This project involves taking a standard cheap USB light apart and changing the LEDs to the colour of your choice. In this instance blue, because blue lighting is often used in the theatre and show industry for subtly illuminating equipment in control areas. With the growing use of laptops as lighting and sound desks it's useful to have the option of a USB powered blue light.

This project involves modifying a device that plugs into your computers USB port. Technically speaking it shouldn't carry any risk of damaging your computer, since the USB standard specifies that any port should be able to sustain a continuous short circuit in a controlled manner.

Here's what we're looking for. A subtle blue glow that lets us navigate the keyboard in the darkness of a control booth.

We start with a cheap USB light from your local dollar store (This one came from Poundland in the UK.) Get more than one so you have spares in case of an incident while hacking is in progress.

Disassembly will vary from device to device. This one comes apart by pulling the locking ring at the base of the light as shown, then the clear lens slides back to unlock it. If you look closely at the front of the lens you can see the locking slots in it. The point where the flexible neck attaches to the light has a couple of recesses to lock it in place and prevent rotation.
Once you've taken one to bits it should become clear how it goes together.

The circuitry varies from light to light. Sometimes there's a resistor per LED and sometimes just one for all the LEDs. This version is the latter. It uses a single 47 ohm resistor which will be dropping 2v, since that's the difference between the 5V USB supply and the LED forward voltage (about 3V). On that basis the current through the circuit will be about 42mA divided through 5 LEDs giving roughly 8.5mA per LED.

This light used what are called "straw hat" LEDs, otherwise known as 4.8mm LEDs. When using them in parallel like this it's a good idea to check the forward voltages are roughly matched. The easiest way to do this is by having an LED gang-bang on a tester as shown above.
With all the LEDs in parallel on one output, any that have a wildly different forward voltage will either be dim or will hog all the current and be the brightest. Weed the odd ones out if required and swap them with others from your pack of LEDs until you find a group that all look roughly the same brightness.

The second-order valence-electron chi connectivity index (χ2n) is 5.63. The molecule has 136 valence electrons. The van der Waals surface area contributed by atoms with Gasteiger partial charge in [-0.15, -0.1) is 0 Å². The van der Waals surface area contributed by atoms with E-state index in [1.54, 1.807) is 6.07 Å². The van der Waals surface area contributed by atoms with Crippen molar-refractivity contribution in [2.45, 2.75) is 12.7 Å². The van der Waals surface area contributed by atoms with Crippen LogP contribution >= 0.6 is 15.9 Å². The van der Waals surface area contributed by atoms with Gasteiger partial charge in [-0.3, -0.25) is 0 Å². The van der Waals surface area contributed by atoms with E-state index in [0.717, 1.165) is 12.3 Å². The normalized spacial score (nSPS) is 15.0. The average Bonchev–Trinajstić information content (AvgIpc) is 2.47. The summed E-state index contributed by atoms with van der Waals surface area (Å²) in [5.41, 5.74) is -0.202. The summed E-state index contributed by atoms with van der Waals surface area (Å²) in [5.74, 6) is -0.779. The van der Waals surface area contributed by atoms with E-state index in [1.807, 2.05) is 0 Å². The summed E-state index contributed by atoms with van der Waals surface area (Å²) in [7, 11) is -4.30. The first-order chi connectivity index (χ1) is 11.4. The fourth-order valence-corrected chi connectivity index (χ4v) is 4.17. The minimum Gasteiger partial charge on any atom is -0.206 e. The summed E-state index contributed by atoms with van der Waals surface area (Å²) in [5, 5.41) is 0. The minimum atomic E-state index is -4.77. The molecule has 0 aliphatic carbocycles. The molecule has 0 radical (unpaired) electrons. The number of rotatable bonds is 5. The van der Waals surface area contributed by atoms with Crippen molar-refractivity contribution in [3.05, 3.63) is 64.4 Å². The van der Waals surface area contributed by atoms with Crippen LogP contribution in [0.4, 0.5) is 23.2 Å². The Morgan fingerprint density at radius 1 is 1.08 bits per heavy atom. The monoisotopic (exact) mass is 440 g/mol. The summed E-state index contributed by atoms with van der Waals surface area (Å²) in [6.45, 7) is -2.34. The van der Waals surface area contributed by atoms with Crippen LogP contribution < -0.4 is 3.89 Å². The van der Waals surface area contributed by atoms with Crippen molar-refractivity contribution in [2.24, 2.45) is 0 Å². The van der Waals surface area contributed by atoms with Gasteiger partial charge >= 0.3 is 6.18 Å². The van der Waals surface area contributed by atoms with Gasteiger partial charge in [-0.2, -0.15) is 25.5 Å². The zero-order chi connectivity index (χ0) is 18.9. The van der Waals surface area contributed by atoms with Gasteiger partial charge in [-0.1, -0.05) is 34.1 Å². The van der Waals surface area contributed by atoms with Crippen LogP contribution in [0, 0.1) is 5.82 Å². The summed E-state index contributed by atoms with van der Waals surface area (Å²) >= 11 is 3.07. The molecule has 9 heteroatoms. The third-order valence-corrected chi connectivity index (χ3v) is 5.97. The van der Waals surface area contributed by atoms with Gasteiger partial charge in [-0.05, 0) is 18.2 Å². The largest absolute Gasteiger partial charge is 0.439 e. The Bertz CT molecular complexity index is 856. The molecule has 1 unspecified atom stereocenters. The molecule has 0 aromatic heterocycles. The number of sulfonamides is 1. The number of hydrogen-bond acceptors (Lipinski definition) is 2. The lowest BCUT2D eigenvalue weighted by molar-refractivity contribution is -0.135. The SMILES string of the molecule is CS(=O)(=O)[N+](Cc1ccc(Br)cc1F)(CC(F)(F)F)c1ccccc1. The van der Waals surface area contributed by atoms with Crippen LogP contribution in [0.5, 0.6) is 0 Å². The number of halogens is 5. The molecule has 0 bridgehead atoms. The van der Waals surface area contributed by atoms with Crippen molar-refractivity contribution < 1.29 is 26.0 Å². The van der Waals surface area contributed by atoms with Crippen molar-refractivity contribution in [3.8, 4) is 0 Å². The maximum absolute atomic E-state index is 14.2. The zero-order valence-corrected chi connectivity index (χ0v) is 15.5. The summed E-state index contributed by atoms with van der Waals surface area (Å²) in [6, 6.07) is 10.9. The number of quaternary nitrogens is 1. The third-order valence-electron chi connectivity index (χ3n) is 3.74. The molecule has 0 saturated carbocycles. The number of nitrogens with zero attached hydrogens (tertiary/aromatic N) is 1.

Before removing the old LEDs it's useful to desolder the power connections from the PCB after noting the polarity and marking the PCB if required. It'll make the replacement of the LEDs a lot easier.
When removing the old LEDs I find it helpful to use a bit of silicon aquarium tubing to grip them. It's also useful to flow a bit of fresh solder onto their connections to make it easier to melt with your soldering iron. By pressing the silicon tube on and then pulling gently while you heat both solder joints simultaneously, it's easy to remove the old LEDs.
You may find it useful to note the LED mounting polarity before removing them. Generally speaking the side of the LED with the little anvil shaped chip-holder is the negative side. It may already be marked on the PCB, but there's no harm in marking it yourself to make sure.

You can clean residual solder from the pads using a bit of desoldering wick / desoldering braid or perhaps a desoldering pump. The resin impregnated copper braid sucks the solder into itself when heated with a soldering iron and leaves a very clean pad.

Insert the new LEDs with the correct polarity. The long lead is usually the positive one. I find it useful to kink the end of each LEDs longer lead slightly to stop them dropping out.

Now you can get all ambidextrous like I do, or use an improvised jig (or some tape) to hold the LEDs in place while you solder them. I prefer to solder one lead first (usually the positive one) then check they're all aligned correctly before soldering the other.

Now reattach the power connections with some fresh solder. You could change the resistor value if you want to modify the intensity of your light, but 47 ohms is about right for five parallel LEDs.

Then comes the footery bit where you attempt to reassemble the light again. Be patient and don't force anything. With this light it just required the placing of the PCB and it's lay-on reflector into its position, the tucking in of the excess wire, placement of the flexible neck roughly in position, sliding on of the lens, aligning the gooseneck flats and finally sliding the locking ring into place. Sounds complex, but isn't.

Then plug it into a USB port and see if it works OK.

You can also use this as a freestandng light when it's plugged into a USB charger or power supply.

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